1. Mrs. Dalloway is constructed from many different points of view, and points of view are sometimes linked by an emotion, a sound, a visual image, or a memory. Describe three instances when the point of view changes and explain how Woolf accomplishes the transitions. How do the transitions correspond to the points of view being connected?
2. Flowers, gardens, and nature are important motifs in the novel. Choose three characters and describe their relationships to the natural world. What do these relationships reveal about the characters or their functions in the novel?
3. Characters in the novel come from a range of social classes. What does Peter mean when he feels the “pyramidal accumulation” that weighed on his generation is shifting? How did the old social order weigh particularly heavily on women?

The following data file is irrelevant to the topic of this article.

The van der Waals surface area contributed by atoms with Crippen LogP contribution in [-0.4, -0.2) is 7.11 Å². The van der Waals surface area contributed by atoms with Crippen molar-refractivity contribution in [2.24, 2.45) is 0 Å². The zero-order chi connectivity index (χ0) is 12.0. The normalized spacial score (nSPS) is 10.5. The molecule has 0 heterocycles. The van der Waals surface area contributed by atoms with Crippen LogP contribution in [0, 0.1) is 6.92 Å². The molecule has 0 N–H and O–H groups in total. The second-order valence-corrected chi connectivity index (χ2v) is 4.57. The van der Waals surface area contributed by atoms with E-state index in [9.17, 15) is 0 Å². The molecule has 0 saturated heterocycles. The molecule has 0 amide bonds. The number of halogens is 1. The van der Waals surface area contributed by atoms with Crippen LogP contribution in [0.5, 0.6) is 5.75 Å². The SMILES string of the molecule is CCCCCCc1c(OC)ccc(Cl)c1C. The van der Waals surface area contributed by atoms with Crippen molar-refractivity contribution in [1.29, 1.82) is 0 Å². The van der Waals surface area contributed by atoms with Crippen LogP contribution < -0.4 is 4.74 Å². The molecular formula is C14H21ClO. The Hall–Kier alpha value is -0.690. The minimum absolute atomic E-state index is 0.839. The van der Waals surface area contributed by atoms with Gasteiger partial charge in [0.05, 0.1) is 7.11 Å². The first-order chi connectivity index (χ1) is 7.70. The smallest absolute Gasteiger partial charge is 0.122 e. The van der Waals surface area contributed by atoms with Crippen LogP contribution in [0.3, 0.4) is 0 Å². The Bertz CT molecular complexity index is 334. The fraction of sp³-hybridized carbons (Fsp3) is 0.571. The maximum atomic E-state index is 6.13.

4. What role does Sally Seton play in Clarissa’s life, and what is the significance of her surprise appearance at the party?
5. World War I affected all the characters in the book to some degree. How did the war influence at least three of the characters?
6. The multitude of minor characters in the novel can be compared to the chorus in a classical Greek drama. They are often observers in the street. Choose three or four minor characters and describe their roles. What is their importance to the novel as a whole?
7. When Clarissa reflects on Septimus’s death at the end of the novel, she experiences a moment of being, or an epiphany. What truth becomes clear to her, and why is it significant?